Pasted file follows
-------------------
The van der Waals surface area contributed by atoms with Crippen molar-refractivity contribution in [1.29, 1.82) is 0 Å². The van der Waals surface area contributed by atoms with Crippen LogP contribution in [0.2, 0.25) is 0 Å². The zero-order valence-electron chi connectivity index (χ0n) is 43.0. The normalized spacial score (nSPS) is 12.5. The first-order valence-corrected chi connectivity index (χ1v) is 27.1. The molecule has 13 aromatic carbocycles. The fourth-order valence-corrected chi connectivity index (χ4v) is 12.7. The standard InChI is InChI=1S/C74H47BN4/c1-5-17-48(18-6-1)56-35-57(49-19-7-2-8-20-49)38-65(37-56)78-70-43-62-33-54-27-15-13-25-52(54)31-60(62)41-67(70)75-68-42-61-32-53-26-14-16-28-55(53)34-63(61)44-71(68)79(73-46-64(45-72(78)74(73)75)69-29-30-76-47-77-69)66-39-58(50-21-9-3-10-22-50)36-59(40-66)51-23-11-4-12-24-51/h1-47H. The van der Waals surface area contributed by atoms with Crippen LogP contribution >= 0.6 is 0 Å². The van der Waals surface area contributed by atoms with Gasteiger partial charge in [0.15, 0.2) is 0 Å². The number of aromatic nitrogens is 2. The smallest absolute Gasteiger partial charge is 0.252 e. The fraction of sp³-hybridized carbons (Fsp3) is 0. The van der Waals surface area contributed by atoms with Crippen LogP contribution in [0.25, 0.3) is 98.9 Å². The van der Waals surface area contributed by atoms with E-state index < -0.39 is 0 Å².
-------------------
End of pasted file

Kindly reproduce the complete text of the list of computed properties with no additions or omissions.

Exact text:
The van der Waals surface area contributed by atoms with Crippen molar-refractivity contribution in [1.29, 1.82) is 0 Å². The van der Waals surface area contributed by atoms with Crippen LogP contribution in [0.2, 0.25) is 0 Å². The zero-order valence-electron chi connectivity index (χ0n) is 43.0. The normalized spacial score (nSPS) is 12.5. The first-order valence-corrected chi connectivity index (χ1v) is 27.1. The molecule has 13 aromatic carbocycles. The fourth-order valence-corrected chi connectivity index (χ4v) is 12.7. The standard InChI is InChI=1S/C74H47BN4/c1-5-17-48(18-6-1)56-35-57(49-19-7-2-8-20-49)38-65(37-56)78-70-43-62-33-54-27-15-13-25-52(54)31-60(62)41-67(70)75-68-42-61-32-53-26-14-16-28-55(53)34-63(61)44-71(68)79(73-46-64(45-72(78)74(73)75)69-29-30-76-47-77-69)66-39-58(50-21-9-3-10-22-50)36-59(40-66)51-23-11-4-12-24-51/h1-47H. The van der Waals surface area contributed by atoms with Crippen LogP contribution >= 0.6 is 0 Å². The van der Waals surface area contributed by atoms with Gasteiger partial charge in [0.15, 0.2) is 0 Å². The number of aromatic nitrogens is 2. The smallest absolute Gasteiger partial charge is 0.252 e. The fraction of sp³-hybridized carbons (Fsp3) is 0. The van der Waals surface area contributed by atoms with Crippen LogP contribution in [0.25, 0.3) is 98.9 Å². The van der Waals surface area contributed by atoms with E-state index < -0.39 is 0 Å².